MANSFIELD: So Now We Know For Sure


One of the reasons I’ve treated the consent decree with a bit of skepticism has to do with the mindset of some of the individuals whose behavior the agreement is attempting to regulate. While I firmly believe that such a governing document has to be in place, I just don’t know how much it will regulate the behavior of recalcitrant cops — those that feel they can do no wrong and are assured that a jury will let them off, no matter how wrong their actions happen to be.

If anyone was buying into the idea that rank-and-file cops in Cleveland were getting on board with the consent decree they can now disabuse themselves of that notion. The boss of the police union, Steve Loomis, cajoled the membership into holding a referendum on the upcoming presidential contest, and not surprisingly, Donald Trump won by a wide margin.

Everyone knows that most cops are Republicans, and conservative ones at that, but since they belong to a quasi-military they are supposed to keep their political opinions to themselves. Loomis pressed for this vote merely to poke the citizens of Cleveland in the collective eye with a sharp stick. This was his way of saying, “Fuck you all.”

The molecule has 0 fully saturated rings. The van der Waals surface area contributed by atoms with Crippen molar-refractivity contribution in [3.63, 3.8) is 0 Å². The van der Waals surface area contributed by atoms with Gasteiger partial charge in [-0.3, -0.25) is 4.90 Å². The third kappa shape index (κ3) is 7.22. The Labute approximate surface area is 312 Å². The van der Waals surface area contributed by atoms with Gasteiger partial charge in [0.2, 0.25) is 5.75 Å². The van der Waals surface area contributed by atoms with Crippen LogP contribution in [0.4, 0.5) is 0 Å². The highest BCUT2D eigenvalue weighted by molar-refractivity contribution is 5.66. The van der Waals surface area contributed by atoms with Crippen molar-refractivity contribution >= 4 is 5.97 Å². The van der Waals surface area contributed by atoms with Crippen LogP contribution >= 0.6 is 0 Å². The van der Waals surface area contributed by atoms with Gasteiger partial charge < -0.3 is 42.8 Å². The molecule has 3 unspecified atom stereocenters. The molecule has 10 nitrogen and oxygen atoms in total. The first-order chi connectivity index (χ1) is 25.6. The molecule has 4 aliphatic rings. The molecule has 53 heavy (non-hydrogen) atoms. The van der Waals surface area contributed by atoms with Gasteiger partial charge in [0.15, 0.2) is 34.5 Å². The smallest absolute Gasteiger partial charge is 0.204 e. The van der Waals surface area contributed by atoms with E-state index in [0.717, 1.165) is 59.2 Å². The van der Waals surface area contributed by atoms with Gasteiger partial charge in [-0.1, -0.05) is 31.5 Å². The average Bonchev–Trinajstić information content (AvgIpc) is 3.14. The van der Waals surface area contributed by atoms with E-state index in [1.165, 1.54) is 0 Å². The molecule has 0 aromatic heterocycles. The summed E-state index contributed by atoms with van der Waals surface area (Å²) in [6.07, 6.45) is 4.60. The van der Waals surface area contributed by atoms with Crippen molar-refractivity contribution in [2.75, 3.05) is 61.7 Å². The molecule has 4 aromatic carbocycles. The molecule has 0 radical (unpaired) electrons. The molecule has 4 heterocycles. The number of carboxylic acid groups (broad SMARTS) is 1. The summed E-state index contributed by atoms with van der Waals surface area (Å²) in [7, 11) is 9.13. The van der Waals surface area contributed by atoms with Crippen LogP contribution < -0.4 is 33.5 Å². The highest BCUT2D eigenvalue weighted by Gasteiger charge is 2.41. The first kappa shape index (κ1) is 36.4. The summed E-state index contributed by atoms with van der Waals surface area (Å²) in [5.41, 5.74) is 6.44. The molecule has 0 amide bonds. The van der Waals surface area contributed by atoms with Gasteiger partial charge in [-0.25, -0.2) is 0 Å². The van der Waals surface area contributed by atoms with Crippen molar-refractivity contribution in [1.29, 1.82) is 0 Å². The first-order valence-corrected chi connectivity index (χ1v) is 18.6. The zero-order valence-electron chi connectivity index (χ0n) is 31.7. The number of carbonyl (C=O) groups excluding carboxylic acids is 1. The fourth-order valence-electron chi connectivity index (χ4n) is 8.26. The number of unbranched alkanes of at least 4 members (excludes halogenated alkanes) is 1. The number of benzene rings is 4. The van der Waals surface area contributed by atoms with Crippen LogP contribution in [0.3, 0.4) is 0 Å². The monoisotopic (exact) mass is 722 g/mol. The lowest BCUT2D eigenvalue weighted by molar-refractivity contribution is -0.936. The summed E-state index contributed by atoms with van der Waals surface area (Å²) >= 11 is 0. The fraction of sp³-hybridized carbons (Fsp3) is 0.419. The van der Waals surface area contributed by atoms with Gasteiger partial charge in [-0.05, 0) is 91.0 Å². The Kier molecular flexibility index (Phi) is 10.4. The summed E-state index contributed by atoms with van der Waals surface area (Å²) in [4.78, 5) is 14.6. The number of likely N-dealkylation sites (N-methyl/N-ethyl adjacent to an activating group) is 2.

He has to know that Trump can’t win, so his actions were a deliberate provocation. Anyone who holds out hope of brokering a peace between cops and said citizenry are simply fooling themselves. The cops in Cleveland don’t want peace, they want to tear through neighborhoods with lights flashing and sirens blasting — and if they are really lucky, on any given day they get to bust a cap in someone’s ass.

All we can do is hope and pray that a new crop of cops are soon sworn in, ones that possess a greater sense of fair play and justice. But the recent spate of killings is causing angst among blacks from all strata of society.

Comedians often serve as societal bellwethers, and Cedric the Entertainer, as he led a march of hundreds of men, women and children down Sunset Boulevard on Wednesday, September 28 to protest the shooting deaths of black people by police, said, “We must get involved.” He continued by saying that said the police killing of black men has reached a boiling point. “[But] Nobody wants a Dallas situation, no one wants to encourage that.”



From Cool Cleveland correspondent Mansfield B. Frazier Frazier’s From Behind The Wall: Commentary on Crime, Punishment, Race and the Underclass by a Prison Inmate is available again in hardback. Snag your copy and have it signed by the author by visiting



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